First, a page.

Our PEB activities promote and support collaborative and interdisciplinary research, teaching, and networking at all levels.
Click on the header of the activity of interest to find out more.
This monthly forum brings together researcher from biological, physical and engineering backgrounds to present their research and discuss current literature. Our focus is on research in progress talks, giving opportunities for graduate students and post-docs to present, along with new center faculty.
The Institute supports visiting faculty to present their research in biological, physical and engineering sciences and meet with students, post-docs and faculty at Yale. Such events provide a great opportunity for Yale researchers to be exposed to new ideas or approaches and to network with other scientists.
The REU Site: Interdisciplinary Research Training Across Biology, Physics, and Engineering enables undergraduates (primarily rising juniors and seniors) interested in pursuing a career in the sciences to conduct interdisciplinary research at Yale for a 10-week period during the summer. Our program focuses on research at the intersection of biology, physics, and engineering and serves as a glimpse of what graduate school at a large research institutions is like.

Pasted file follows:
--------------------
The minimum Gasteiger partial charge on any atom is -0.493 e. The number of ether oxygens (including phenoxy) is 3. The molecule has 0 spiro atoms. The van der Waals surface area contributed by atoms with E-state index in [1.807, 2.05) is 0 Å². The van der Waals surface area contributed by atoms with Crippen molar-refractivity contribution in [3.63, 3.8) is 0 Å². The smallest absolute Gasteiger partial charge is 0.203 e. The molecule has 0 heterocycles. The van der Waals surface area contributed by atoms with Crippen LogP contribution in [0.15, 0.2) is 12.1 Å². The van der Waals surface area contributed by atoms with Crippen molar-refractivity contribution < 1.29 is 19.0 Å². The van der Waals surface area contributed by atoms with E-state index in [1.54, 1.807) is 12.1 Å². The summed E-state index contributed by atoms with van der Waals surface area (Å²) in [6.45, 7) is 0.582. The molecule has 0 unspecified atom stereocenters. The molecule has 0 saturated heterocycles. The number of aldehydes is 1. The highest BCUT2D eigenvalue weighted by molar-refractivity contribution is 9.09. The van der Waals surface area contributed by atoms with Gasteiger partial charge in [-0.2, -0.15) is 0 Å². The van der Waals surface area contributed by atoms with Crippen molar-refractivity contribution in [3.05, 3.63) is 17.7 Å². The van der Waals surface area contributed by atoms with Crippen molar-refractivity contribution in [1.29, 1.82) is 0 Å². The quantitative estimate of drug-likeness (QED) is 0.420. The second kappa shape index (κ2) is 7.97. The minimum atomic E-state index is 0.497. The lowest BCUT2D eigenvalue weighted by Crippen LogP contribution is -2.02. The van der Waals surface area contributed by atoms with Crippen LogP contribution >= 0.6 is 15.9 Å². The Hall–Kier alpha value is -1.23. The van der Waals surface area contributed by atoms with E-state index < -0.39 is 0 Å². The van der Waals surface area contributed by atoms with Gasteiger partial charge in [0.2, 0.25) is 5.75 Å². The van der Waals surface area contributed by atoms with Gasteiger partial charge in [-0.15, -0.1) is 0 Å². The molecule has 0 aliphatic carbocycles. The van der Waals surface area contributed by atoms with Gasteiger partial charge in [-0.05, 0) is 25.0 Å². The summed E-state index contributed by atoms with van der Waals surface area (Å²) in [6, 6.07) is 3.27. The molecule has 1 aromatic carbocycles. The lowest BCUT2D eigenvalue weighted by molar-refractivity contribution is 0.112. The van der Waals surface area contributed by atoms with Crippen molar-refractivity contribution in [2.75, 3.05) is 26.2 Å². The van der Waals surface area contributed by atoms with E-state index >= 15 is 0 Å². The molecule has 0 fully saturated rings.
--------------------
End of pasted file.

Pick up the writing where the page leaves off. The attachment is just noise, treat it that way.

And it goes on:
Yale’s Integrated Graduate Program in Physical and Engineering Biology (PEB for short) was established to train a new generation of scientists who are skilled at applying physical and engineering approaches to biological research, and who are also sufficiently sophisticated in their biological training that they can readily identify and tackle cutting-edge problems in the life sciences.
Yale’s Quantitative Biology (QBio) Institute, located in the Yale Science Building, focuses on understanding “how biological systems compute, and how the struture, organization and behavior of living systems emerge from such computations.” The QBio is closely linked with the PEB graduate program, including providing space for PEB graduate students who have not yet joined a lab and/or don’t have a dedicated office on Science Hill.
A variety of outreach activities are aimed at engaging with and exciting school children and undergraduates about science. These events are also a great way for our graduate students to practice communicating science to a lay audience.